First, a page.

Idaho's Ysursa calls decision not to run 'agonizing'

The longtime GOP secretary of state decides not to seek re-election after four decades of public service.

dpopkey@idahostatesman.comNovember 9, 2013 

cenarrusa, st. john's, funeral

Secretary of State Ben Ysursa, shown Oct. 4 at the funeral service for Pete Cenarrusa, said he won't seek a fourth term.


Secretary of State Ben Ysursa said Friday he won't seek a fourth term as Idaho's chief elections officer and one of five members of the board managing about 2.5 million acres of state land.

"It was a very agonizing decision," Ysursa said late Friday afternoon, shortly before heading off to his side job as the color man on Bishop Kelly football broadcasts. "It still is."

Ysursa, 64, got his undergraduate degree from Gonzaga University and his law degree from St. Louis University. He began working in the secretary of state's office in 1974 for the legendary Pete Cenarrusa, a fellow Basque who held the office from 1967 to 2003. That was the year Idaho voters - stung by the lessons of Watergate - went over the heads of lawmakers to pass the Sunshine Law, requiring candidates to disclose campaign finances and lobbyists to register and report spending.

"I tried to emulate what Pete and Edson Deal did - to be known as a fair arbiter of the balls and strikes of the campaign finance law, the lobbying law, and, of course, elections," Ysursa said.

Deal, a Republican who died in office in 1967, began a tradition of nonpartisanship. Taking over after eight years of Democratic control, Deal didn't fire the staff, a move criticized by some Republicans.

"Ben Ysursa is one of finest public servants Idaho's ever had," said former Republican Gov. Phil Batt. "He treated everybody, regardless of their political affiliation or happenstance, totally fair. It's very important in that job."

Batt and Cenarrusa co-chaired Ysursa's 2002 campaign. Ysursa won with 78 percent of the vote, was unopposed in 2006 and carried 74 percent in 2010, making him the overall most-popular candidate of his era.

Ysursa struggled with his decision for months, delaying it after publicly acknowledging his angst. The job was likely his to keep - almost an inheritance - and many friends urged him to run.

But Ysursa said he lacked the necessary zeal and feared he couldn't meet his own standard of doing the best job he could.

"You've got to get out of the attitude - or I do - that it's 'my office' or the 'Basque office,' " Ysursa said. "It's the people's office. We're just there renting it for a while and then it's turned over."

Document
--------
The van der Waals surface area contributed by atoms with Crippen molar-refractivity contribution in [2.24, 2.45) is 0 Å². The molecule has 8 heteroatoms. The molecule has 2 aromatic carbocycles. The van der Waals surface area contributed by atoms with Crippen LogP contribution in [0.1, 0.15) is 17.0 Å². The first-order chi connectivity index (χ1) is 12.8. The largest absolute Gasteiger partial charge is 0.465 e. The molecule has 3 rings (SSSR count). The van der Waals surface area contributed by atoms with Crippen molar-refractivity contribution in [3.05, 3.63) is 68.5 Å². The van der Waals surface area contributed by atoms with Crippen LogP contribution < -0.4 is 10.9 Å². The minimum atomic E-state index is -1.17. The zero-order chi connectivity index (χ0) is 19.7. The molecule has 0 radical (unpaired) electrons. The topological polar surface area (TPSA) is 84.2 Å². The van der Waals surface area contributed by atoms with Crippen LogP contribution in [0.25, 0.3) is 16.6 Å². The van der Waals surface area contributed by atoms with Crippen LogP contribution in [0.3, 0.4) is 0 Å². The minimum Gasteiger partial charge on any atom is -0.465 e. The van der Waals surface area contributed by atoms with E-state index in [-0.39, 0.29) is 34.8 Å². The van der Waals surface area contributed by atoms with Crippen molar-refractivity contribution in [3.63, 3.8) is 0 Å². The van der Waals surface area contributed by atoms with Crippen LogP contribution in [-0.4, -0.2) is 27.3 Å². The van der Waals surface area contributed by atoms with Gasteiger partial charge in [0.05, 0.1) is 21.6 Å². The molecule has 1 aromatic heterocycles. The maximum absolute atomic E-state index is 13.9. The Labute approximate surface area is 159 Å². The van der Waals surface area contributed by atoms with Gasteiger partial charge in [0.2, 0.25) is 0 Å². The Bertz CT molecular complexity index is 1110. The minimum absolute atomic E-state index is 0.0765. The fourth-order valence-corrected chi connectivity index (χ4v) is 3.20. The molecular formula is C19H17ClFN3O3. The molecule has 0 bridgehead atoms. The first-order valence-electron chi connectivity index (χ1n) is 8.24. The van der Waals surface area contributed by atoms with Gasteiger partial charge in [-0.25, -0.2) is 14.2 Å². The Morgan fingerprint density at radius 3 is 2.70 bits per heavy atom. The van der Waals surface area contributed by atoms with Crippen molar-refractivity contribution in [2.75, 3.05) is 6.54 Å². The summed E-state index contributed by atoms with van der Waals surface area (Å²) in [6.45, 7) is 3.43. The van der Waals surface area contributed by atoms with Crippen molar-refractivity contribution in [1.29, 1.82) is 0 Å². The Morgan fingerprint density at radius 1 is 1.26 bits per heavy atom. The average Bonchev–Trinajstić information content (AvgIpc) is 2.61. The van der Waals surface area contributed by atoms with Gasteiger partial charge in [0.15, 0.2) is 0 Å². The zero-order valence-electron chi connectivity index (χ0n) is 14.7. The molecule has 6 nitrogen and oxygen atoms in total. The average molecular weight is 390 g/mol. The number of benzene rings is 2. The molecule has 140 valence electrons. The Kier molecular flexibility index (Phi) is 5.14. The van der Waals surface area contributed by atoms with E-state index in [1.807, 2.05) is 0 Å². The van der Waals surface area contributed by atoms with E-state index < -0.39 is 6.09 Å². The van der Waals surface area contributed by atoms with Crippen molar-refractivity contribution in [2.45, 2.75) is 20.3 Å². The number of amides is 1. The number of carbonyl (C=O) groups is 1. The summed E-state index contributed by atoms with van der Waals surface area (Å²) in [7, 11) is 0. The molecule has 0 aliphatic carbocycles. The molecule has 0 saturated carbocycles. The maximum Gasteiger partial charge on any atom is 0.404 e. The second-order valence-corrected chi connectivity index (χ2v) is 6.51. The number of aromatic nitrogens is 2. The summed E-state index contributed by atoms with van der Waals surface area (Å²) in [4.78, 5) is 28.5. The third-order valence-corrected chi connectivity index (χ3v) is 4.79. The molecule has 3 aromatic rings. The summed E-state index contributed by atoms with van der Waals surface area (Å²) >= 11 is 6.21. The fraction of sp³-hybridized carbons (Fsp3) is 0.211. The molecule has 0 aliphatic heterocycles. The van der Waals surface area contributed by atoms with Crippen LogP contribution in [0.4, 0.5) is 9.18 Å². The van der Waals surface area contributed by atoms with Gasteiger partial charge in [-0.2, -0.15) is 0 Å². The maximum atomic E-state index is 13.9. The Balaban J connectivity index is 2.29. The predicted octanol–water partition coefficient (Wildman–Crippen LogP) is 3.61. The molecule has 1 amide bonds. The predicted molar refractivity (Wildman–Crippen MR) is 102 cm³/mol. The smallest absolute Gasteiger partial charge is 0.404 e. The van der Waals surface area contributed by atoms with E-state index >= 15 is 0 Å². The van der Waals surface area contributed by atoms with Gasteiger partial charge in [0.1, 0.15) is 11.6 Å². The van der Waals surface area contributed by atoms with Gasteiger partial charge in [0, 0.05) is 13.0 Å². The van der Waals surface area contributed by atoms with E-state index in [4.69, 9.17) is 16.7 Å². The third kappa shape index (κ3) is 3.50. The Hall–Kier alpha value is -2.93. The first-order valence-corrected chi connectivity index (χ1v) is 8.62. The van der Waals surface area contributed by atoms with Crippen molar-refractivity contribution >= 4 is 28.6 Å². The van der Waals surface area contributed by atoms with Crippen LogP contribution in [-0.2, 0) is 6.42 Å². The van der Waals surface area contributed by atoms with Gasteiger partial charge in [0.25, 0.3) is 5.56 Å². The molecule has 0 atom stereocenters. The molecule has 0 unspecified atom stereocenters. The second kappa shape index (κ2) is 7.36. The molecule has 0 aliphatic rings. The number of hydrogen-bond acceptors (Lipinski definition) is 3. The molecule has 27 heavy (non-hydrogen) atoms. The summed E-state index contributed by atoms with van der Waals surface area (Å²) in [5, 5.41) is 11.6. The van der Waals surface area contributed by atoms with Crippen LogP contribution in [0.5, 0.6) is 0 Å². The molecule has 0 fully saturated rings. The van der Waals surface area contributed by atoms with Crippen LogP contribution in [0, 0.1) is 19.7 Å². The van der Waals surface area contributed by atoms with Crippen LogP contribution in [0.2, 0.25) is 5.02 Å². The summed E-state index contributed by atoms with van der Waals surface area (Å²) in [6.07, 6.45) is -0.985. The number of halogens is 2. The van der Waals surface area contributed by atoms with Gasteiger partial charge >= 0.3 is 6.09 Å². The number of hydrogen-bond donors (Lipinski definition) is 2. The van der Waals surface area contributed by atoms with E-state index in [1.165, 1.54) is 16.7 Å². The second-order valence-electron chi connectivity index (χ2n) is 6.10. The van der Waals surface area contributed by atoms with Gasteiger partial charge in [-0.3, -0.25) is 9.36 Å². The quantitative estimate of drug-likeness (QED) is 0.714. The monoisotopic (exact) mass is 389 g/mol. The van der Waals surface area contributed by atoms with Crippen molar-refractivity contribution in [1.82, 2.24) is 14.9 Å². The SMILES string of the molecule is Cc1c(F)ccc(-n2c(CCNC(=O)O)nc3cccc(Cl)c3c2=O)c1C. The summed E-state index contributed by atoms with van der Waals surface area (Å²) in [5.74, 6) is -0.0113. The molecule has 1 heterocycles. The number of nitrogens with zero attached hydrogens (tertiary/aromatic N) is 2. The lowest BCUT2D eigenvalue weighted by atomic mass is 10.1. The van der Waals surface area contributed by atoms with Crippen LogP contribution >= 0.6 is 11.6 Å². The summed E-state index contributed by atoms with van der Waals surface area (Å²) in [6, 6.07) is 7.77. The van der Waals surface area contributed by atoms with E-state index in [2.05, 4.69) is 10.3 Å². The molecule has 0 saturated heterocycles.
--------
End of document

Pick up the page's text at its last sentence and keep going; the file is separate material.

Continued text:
Cenarrusa's death in September at age 95 made the decision a tad less anguished, Ysursa confessed, saying his old boss wanted him to run.

"I didn't want to have that talk to tell him I wasn't," Ysursa said.

Three political scientists who followed Ysursa's work offered tribute Friday.

"This is a huge loss for the citizens of Idaho," said Boise State's Gary Moncrief, calling Ysursa "a man of great integrity."

Northwest Nazarene University's Steve Shaw said Idahoans have come to expect the secretary of state's office "would be free of ideological taint or political vindictiveness. ... Idahoans need to demand that the next occupant of that office approach his or her duties in the light of decades of excellent leadership provided by the likes of Cenarrusa and Ysursa."

BSU emeritus professor Jim Weatherby said replacing Ysursa won't be easy.

"I think it should be noted that there could be a more partisan person elected. Deal, Cenarrusa, Ysursa - they were all nonpartisan and even-handed," he said.

Rep. Lawerence Denney, R-Midvale, already is running. He clashed with Ysursa over closing the Republican party to independents and redrawing legislative districts in 2011.

Denney, who spent six years as House speaker before he was defeated by his colleagues last year, has said he will focus on voter fraud and getting the Idaho Land Board out of commercial real estate. He did not reply to a request for comment Friday.

Ada County Chief Deputy Clerk Phil McGrane, a Republican whose duties focus on administering elections, is considering running and said he would aim to sustain the office's traditions.

"Ben is an extraordinary public servant," McGrane said. "At many points in time he has helped serve as a moral compass for our state. In light of his decision not to seek re-election, I'd like most of all to thank him for his lifetime of public service. As secretary he helped instill a culture of fairness and transparency in those of us who work in elections."

Former GOP Sen. Mitch Toryanski of Boise, who used to serve the secretary of state as a deputy attorney general, is also eyeing the contest.

"For the last couple weeks, I've had a lot of people who have urged me to run if Ben doesn't," Toryanski said. "Now that he's made his decision, my wife, Kim, and I will discuss what is best for our family. Beyond that, I'll have more to say next week."

Ysursa said he may make an endorsement, but not until the field is set.

Sen. Cherie Buckner-Webb, D-Boise, said she's been pressed to consider the race. She said she had hoped Ysursa would run.

"This will make me think about it," she said. "I want a strong Democratic candidate."

Dan Popkey: 377-6438, Twitter: @IDS_politics

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